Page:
Skip to main content

Volunteering at Scouts is changing to help us reach more young people

Volunteering is changing to help us reach more young people

Volunteering is changing at Scouts. Read more

Discover what this means

Emoji maps

First suggested by Save the Children
Make maps with symbols to help guide refugees and displaced children in new and unfamiliar places

Back to Activities

You’ll need

  • Pens or pencils
  • A4 paper
  • Scissors
  • PVA glue
  • Glue sticks
  • List of emoji's or symbols
  • Digital map of the local area
Emoji map stories
PDF – 470.9KB

Before you begin

  1. Print out copies of the map of the local area, so that there is one for each group.

Run the activity

  1. The person leading the activity should ask the group what they know about maps. See if anyone has followed or created a map before. Find out what map signs and symbols the group know.
    You can also ask any older members of the group if they use maps on their phones.
  2. The person leading the activity should then ask everyone what it would be like to go to a new place without a map. See what they would do if they couldn’t ask for directions or read the road-signs. Ask how they would find their way around.
  3. Everyone should read the story of Nabila from the ‘Emoji map stories’ sheet. The person leading the activity should ask what the group would do in Nabila’s situation and how they would feel in a strange, new place.
  4. Everyone should split into groups of between four and six. The person leading the activity should hand out the list of emojis or symbols for different places and copies of the map of the local area.
    If you struggle to find good quality symbols online, use common tracking signs or Ordnance Survey symbols.
  5. Each group should draw a map of the route from the meeting place to a local landmark, using the copy of the local map and the symbols. Symbols can either be drawn or cut out and stuck onto the new map to indicate the meeting place, the landmark and everywhere in between. Everyone should think carefully about the features on the route that might help someone get their bearings if they were new to the area and using the map.
    Use the Example map with emojis photo below to help.
  6. Everyone should come together again to share the maps. The person leading the activity should ask everyone what symbols were used, what landmarks were shown on the route and which maps were the easiest to understand.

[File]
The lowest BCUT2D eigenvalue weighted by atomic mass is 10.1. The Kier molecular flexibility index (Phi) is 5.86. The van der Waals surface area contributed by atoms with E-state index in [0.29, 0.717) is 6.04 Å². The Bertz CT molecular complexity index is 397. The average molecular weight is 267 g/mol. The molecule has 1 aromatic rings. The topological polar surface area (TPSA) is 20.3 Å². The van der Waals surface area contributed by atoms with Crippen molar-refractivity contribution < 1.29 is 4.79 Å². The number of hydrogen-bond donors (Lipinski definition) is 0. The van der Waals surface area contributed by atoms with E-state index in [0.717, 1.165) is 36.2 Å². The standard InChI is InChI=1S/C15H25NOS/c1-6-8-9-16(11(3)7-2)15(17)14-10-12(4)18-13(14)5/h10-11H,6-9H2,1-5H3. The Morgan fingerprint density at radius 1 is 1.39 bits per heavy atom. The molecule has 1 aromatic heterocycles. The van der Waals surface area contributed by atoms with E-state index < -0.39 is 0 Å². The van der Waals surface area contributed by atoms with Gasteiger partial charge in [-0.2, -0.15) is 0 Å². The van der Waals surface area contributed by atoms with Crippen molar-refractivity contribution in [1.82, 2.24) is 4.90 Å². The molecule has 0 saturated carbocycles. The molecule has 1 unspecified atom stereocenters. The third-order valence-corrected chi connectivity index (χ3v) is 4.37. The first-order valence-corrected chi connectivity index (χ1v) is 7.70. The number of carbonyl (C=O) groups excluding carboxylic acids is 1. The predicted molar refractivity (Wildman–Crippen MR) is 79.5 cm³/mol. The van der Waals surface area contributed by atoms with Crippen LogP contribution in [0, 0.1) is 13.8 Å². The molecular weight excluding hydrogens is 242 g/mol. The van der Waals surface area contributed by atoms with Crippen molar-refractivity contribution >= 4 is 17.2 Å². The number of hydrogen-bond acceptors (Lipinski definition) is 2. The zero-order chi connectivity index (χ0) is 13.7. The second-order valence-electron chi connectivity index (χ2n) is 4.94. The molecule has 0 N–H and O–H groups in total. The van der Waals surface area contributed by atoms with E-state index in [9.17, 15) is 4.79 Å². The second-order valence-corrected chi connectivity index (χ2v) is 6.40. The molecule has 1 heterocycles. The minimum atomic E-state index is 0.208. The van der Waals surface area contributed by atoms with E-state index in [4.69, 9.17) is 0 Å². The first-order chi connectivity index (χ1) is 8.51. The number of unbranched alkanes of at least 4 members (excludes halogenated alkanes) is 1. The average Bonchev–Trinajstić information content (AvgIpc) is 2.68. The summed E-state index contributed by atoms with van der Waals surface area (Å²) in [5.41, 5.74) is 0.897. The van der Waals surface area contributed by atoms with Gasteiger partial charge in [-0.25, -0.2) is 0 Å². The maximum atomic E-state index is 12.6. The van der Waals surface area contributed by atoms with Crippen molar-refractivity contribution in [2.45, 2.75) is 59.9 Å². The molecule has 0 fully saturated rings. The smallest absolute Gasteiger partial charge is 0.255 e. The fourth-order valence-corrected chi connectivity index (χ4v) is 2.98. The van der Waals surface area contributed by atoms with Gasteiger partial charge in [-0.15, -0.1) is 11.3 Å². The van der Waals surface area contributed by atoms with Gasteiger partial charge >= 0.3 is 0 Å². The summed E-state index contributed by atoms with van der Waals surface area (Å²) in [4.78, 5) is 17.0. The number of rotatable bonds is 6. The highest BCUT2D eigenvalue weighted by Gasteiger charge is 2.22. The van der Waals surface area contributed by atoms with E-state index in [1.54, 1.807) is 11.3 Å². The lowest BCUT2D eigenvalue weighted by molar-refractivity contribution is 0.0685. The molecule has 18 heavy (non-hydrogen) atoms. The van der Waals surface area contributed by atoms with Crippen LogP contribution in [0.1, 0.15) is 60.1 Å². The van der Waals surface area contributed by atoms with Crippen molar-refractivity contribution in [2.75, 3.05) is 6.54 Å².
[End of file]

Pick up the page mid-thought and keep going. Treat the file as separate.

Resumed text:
Example 'Emoji map'
Logo containing the words Scouts for SDGs. The O in Scouts is made up of 17 coloured segments, representing the 17 goals.

This activity helps contribute towards some of the UN's Sustainable Development Goals. Find out more about the SDGs, and how Scouts across the world are getting involved.

1 No Poverty - an image of a group of people
Logo with the number 3 and the words good health and wellbeing, with a zig zag line and a heart underneath.


The group have looked at the challenges of finding your way in a new place. How did the stories of the displaced children like Nabila make the group feel? How do the emoji maps help with the problems that children Nabila face? Why were they necessary


All activities must be safely managed. You must complete a thorough risk assessment and take appropriate steps to reduce risk. Use the safety checklist to help you plan and risk assess your activity. Always get approval for the activity, and have suitable supervision and an InTouch process.


Supervise young people appropriately when they’re using scissors. Store all sharp objects securely, out of the reach of young people.

Glue and solvents

Always supervise young people appropriately when they’re using glue and solvent products. Make sure there’s plenty of ventilation. Be aware of any medical conditions that could be affected by glue or solvent use and make adjustments as needed.

Outdoor activities

You must have permission to use the location. Always check the weather forecast, and inform parents and carers of any change in venue.

Older groups who are familiar with maps could include common Ordnance Survey symbols as well as emojis, to make more detailed routes. They could also plan a route around via-points or away from closed roads.

Younger groups may find it easier to plan a circular or shortened route.

If a group is unfamiliar with the local area, find a map of another area that they are familiar with (e.g. somewhere they might have visited, like London) for them to plot their route.

All Scout activities should be inclusive and accessible.

Plan a walk using the maps that the groups have made between your meeting place and the landmark. Each group should use another group’s map and try to reach the destination by using the symbols to get their bearings.

Discover more at